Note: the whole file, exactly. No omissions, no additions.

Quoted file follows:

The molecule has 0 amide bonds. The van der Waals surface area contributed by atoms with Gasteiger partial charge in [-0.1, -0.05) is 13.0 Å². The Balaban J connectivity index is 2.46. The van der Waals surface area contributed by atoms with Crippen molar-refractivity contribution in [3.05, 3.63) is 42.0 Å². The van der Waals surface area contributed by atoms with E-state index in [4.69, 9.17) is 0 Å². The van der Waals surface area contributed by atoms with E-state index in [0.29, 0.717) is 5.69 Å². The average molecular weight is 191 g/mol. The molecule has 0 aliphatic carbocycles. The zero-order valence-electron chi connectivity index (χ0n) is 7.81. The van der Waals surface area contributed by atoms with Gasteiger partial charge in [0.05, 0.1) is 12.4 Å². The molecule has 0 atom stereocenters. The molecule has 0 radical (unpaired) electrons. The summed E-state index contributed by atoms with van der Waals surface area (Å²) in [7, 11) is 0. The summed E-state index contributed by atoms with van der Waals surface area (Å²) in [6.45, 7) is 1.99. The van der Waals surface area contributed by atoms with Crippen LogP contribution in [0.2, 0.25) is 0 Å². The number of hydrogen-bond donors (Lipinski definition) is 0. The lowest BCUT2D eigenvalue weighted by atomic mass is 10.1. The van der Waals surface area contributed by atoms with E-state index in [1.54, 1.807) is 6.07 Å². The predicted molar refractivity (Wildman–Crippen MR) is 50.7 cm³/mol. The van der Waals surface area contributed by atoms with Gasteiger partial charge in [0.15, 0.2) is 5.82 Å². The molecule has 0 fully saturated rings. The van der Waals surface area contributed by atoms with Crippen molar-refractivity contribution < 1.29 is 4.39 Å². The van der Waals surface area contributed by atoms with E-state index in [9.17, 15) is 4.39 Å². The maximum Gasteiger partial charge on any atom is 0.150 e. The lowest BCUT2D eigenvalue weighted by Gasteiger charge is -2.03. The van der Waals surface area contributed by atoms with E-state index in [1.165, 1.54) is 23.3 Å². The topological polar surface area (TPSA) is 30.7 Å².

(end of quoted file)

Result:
The molecule has 0 amide bonds. The van der Waals surface area contributed by atoms with Gasteiger partial charge in [-0.1, -0.05) is 13.0 Å². The Balaban J connectivity index is 2.46. The van der Waals surface area contributed by atoms with Crippen molar-refractivity contribution in [3.05, 3.63) is 42.0 Å². The van der Waals surface area contributed by atoms with E-state index in [4.69, 9.17) is 0 Å². The van der Waals surface area contributed by atoms with E-state index in [0.29, 0.717) is 5.69 Å². The average molecular weight is 191 g/mol. The molecule has 0 aliphatic carbocycles. The zero-order valence-electron chi connectivity index (χ0n) is 7.81. The van der Waals surface area contributed by atoms with Gasteiger partial charge in [0.05, 0.1) is 12.4 Å². The molecule has 0 atom stereocenters. The molecule has 0 radical (unpaired) electrons. The summed E-state index contributed by atoms with van der Waals surface area (Å²) in [7, 11) is 0. The summed E-state index contributed by atoms with van der Waals surface area (Å²) in [6.45, 7) is 1.99. The van der Waals surface area contributed by atoms with Crippen LogP contribution in [0.2, 0.25) is 0 Å². The number of hydrogen-bond donors (Lipinski definition) is 0. The lowest BCUT2D eigenvalue weighted by atomic mass is 10.1. The van der Waals surface area contributed by atoms with E-state index in [1.54, 1.807) is 6.07 Å². The predicted molar refractivity (Wildman–Crippen MR) is 50.7 cm³/mol. The van der Waals surface area contributed by atoms with Gasteiger partial charge in [0.15, 0.2) is 5.82 Å². The molecule has 0 fully saturated rings. The van der Waals surface area contributed by atoms with Crippen molar-refractivity contribution < 1.29 is 4.39 Å². The van der Waals surface area contributed by atoms with E-state index in [9.17, 15) is 4.39 Å². The maximum Gasteiger partial charge on any atom is 0.150 e. The lowest BCUT2D eigenvalue weighted by Gasteiger charge is -2.03. The van der Waals surface area contributed by atoms with E-state index in [1.165, 1.54) is 23.3 Å². The topological polar surface area (TPSA) is 30.7 Å².